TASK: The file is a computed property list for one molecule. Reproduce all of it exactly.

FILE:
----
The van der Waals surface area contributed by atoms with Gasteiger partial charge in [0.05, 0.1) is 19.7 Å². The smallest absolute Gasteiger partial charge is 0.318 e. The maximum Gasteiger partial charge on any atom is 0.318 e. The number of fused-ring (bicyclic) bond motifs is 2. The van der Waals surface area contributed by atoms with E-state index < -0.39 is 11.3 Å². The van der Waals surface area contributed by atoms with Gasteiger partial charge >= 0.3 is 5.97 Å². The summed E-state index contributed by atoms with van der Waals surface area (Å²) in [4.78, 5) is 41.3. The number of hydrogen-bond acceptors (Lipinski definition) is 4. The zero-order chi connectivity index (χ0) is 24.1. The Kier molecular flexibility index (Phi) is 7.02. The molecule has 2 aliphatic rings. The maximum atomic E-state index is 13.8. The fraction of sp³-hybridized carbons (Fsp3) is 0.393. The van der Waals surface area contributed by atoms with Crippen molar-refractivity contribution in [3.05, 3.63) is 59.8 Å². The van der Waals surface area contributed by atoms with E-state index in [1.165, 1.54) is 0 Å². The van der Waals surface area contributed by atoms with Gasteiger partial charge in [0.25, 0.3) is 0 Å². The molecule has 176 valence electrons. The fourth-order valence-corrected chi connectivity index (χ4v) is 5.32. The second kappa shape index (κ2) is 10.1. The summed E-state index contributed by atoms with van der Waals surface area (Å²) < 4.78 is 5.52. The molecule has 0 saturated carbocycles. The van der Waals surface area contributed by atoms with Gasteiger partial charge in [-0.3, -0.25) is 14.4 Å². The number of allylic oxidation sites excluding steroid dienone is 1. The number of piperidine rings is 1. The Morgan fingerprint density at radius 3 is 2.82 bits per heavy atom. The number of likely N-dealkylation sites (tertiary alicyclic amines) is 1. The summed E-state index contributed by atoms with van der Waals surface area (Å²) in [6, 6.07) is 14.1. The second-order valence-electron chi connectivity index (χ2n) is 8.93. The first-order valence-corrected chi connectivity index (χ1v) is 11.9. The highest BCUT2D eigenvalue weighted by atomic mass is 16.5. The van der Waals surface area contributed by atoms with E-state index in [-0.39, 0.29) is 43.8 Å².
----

The van der Waals surface area contributed by atoms with Gasteiger partial charge in [0.05, 0.1) is 19.7 Å². The smallest absolute Gasteiger partial charge is 0.318 e. The maximum Gasteiger partial charge on any atom is 0.318 e. The number of fused-ring (bicyclic) bond motifs is 2. The van der Waals surface area contributed by atoms with E-state index < -0.39 is 11.3 Å². The van der Waals surface area contributed by atoms with Gasteiger partial charge >= 0.3 is 5.97 Å². The summed E-state index contributed by atoms with van der Waals surface area (Å²) in [4.78, 5) is 41.3. The number of hydrogen-bond acceptors (Lipinski definition) is 4. The zero-order chi connectivity index (χ0) is 24.1. The Kier molecular flexibility index (Phi) is 7.02. The molecule has 2 aliphatic rings. The maximum atomic E-state index is 13.8. The fraction of sp³-hybridized carbons (Fsp3) is 0.393. The van der Waals surface area contributed by atoms with Crippen molar-refractivity contribution in [3.05, 3.63) is 59.8 Å². The van der Waals surface area contributed by atoms with E-state index in [1.165, 1.54) is 0 Å². The van der Waals surface area contributed by atoms with Gasteiger partial charge in [0.25, 0.3) is 0 Å². The molecule has 176 valence electrons. The fourth-order valence-corrected chi connectivity index (χ4v) is 5.32. The second kappa shape index (κ2) is 10.1. The summed E-state index contributed by atoms with van der Waals surface area (Å²) < 4.78 is 5.52. The molecule has 0 saturated carbocycles. The van der Waals surface area contributed by atoms with Gasteiger partial charge in [-0.3, -0.25) is 14.4 Å². The number of allylic oxidation sites excluding steroid dienone is 1. The number of piperidine rings is 1. The Morgan fingerprint density at radius 3 is 2.82 bits per heavy atom. The number of likely N-dealkylation sites (tertiary alicyclic amines) is 1. The summed E-state index contributed by atoms with van der Waals surface area (Å²) in [6, 6.07) is 14.1. The second-order valence-electron chi connectivity index (χ2n) is 8.93. The first-order valence-corrected chi connectivity index (χ1v) is 11.9. The highest BCUT2D eigenvalue weighted by atomic mass is 16.5. The van der Waals surface area contributed by atoms with E-state index in [-0.39, 0.29) is 43.8 Å².